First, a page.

Rising healthcare expenses cut into the Columbia city budget

COLUMBIA – The City of Columbia rolled back its bussing services on Nov. 1, hoping to cut down on costs for a Parking and Transit Department which has seen revenues fall and costs rise over the past five years.

However, one growing cost the department cannot avoid is providing healthcare for employees, due to the implementation of more provisions of the Affordable Care Act (ACA). The Director of Human Resources for the city, Margrace Buckler, said the costliest effects of the last administration’s signature healthcare bill have been the employer mandate, mandatory preventative care, and the extension of dependents to the age of 26.

“The contribution dollars, in order to cover the claims, have gone up pretty significantly,” Buckler said.

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A Summer of Learning: History, Our Greatest Teacher

Incidentally, this summer, I took on the task of writing up a brief history lesson everyday. Another great opportunity, thanks to my internship at NBCDFW, as a part of the Emma Bowen Foundation. While it’s a simple reading-and-reporting piece, it’s a great place to start exploring. It has energized me many-a-times to expand on my brief research and learn much more about the related people and topics that have shaped this nation and our world. Maybe you can find something of interest. And remember, history is day by day.

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Dallas-Fort Worth Stronger Than Ever in Face of Adversity

One month ago the Dallas-Fort Worth Metroplex was shaken by the loss of five police officers to a senseless act of violence.

The easy route, in the aftermath of such a tragedy, would be to quit; go home, hide, and solicit pity. Citizens could easily have looked at that event and become cautious and reserved.

Adversity can irreparably damage people, even communities, but not North Texas. Every day since July 7 — a night most are still trying to purge from their memories – our residents have reaffirmed just how resilient our community is.

In tribute to those fallen officers, these residents, and the resolve of our nation as a whole, this article hopes to highlight just some of the great things that have been produced from DFW and its citizens. Every act is just another reminder of just how strong Dallas is.

For more on this story, click here.

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Recommended Reads:

Everything I’ve read (articles and books) that still sticks with me. I’m sure I’ve forgotten some, but a good place to start.

Listed alphabetically. Presented without personal commentary. A brief summary may be included.

America’s Future is Texas, Lawrence Wright

  • With zealots taking over the legislature even as the state’s demographics shift, Texas has become the nation’s bellwether – The New Yorker

Between the World and Me, Ta-Nehisi Coates

  • Inspired by James Baldwin’s 1963 classic “The Fire Next Time,” Ta-Nehisi Coates’s new book, “Between the World and Me,” is a searing meditation on what it means to be black in America today. – New York Times Book Review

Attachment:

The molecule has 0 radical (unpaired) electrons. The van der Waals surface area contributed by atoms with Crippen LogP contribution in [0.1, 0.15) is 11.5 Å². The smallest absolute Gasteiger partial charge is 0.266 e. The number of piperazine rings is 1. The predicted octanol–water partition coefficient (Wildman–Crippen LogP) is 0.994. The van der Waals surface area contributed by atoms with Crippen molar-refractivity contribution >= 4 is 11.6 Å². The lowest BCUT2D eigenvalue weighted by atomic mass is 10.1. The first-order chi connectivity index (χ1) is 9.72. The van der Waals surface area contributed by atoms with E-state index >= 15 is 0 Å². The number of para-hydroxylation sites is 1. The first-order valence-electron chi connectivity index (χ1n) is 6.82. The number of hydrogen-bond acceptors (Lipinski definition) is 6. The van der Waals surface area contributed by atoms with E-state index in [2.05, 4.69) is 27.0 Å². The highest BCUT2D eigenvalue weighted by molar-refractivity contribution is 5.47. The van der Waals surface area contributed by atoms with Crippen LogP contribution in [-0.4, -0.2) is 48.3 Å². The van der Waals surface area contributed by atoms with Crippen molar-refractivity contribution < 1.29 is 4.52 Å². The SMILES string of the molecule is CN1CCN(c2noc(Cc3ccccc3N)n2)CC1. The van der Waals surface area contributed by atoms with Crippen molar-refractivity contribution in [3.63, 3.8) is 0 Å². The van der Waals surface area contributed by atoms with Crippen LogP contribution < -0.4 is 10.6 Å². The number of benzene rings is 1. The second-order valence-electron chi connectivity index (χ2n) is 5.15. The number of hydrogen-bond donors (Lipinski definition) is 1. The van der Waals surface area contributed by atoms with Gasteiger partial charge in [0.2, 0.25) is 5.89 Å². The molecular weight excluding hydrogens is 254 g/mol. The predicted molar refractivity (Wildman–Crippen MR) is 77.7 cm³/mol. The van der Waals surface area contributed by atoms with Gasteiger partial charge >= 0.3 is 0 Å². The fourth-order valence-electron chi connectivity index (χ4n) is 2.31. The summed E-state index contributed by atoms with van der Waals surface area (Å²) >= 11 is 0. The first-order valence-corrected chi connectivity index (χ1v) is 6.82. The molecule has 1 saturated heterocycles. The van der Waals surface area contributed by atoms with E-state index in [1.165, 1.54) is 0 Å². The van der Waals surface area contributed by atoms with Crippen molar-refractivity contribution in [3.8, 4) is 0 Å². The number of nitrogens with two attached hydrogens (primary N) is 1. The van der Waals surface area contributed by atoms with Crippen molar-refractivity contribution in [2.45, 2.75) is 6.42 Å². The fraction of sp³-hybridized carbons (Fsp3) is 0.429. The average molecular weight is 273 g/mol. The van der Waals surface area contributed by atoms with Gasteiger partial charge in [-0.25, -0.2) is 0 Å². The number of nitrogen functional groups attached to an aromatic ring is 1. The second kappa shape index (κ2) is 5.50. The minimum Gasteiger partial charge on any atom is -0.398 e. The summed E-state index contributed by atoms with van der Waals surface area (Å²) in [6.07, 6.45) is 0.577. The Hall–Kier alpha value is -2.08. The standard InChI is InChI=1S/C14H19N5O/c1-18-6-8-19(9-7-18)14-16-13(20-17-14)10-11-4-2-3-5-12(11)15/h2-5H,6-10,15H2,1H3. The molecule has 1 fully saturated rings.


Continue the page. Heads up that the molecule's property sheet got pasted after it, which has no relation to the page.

Dear President Bush, Andrew Sullivan

  • Americans want, and need, to move on from the debate over torture in Iraq and Afghanistan and close this tragic chapter in our nation’s history. Prosecuting those responsible could tear apart a country at war. Instead, the best way to confront the crimes of the past is for the man who authorized them to take full responsibility.

How Post-Watergate Liberals Killed Their Populist Souls, Matt Stoller

  • In the 1970s, a new wave of post-Watergate liberals stopped fighting monopoly power. The result is an increasingly dangerous political system. – The Atlantic

Manchild in the Promised Land, Claude Brown

The Fire Next Time, James Baldwin

  • In the piece, Baldwin detailed his evangelical childhood and his views on the treatment and condition of blacks in America. Baldwin uses words, Langston Hughes once said, “as the sea uses waves,” and his evocative essay reveals, among other things, the daily fears that many African-Americans lived with as a matter of course. – The New Yorker

The New Jim Crow, Michelle Alexander

What If the Allies Had Lost World War I? – David Frum

  • The First World War’s horrific human and economic costs, the disappointment of hopes that the war would somehow reform or redeem society, the failure to achieve an enduring peace, the subsequent Great Depression that indicted the liberal world order for which so many Americans believed they had fought, the ensuing collapse of democracy in so many European countries, the slide toward a second world war—the experience of the two decades after the war systematically made mockery of every ideal and hope and promise for which Americans imagined they had joined the fight in April 1917. – The Atlantic

We Are All Witnesses, Jordan Ritter-Conn

  • Twenty months after Tamir Rice was killed in Cleveland, his mother is still grappling with how to grieve in private following her son’s public death – The Ringer

The Power of the Player

The University of Missouri had an immense impact on the rest of the NCAA this week. This came about because The University ignored the voices of graduate students, minorities, women, political groups and athletes, for months. Had the University shown some propensity to change this would have never happened, but it did and it changed college athletics for the better. What I am talking about has everything to do with the players strike and nothing to do with the issues. Without getting into the details of their cause, the Mizzou football team proved that college athletes have power. The team is only 4-5 and is not likely to make a bowl, but with the threat of them sitting out a game, The University of Missouri system’s president was forced to resign. Read More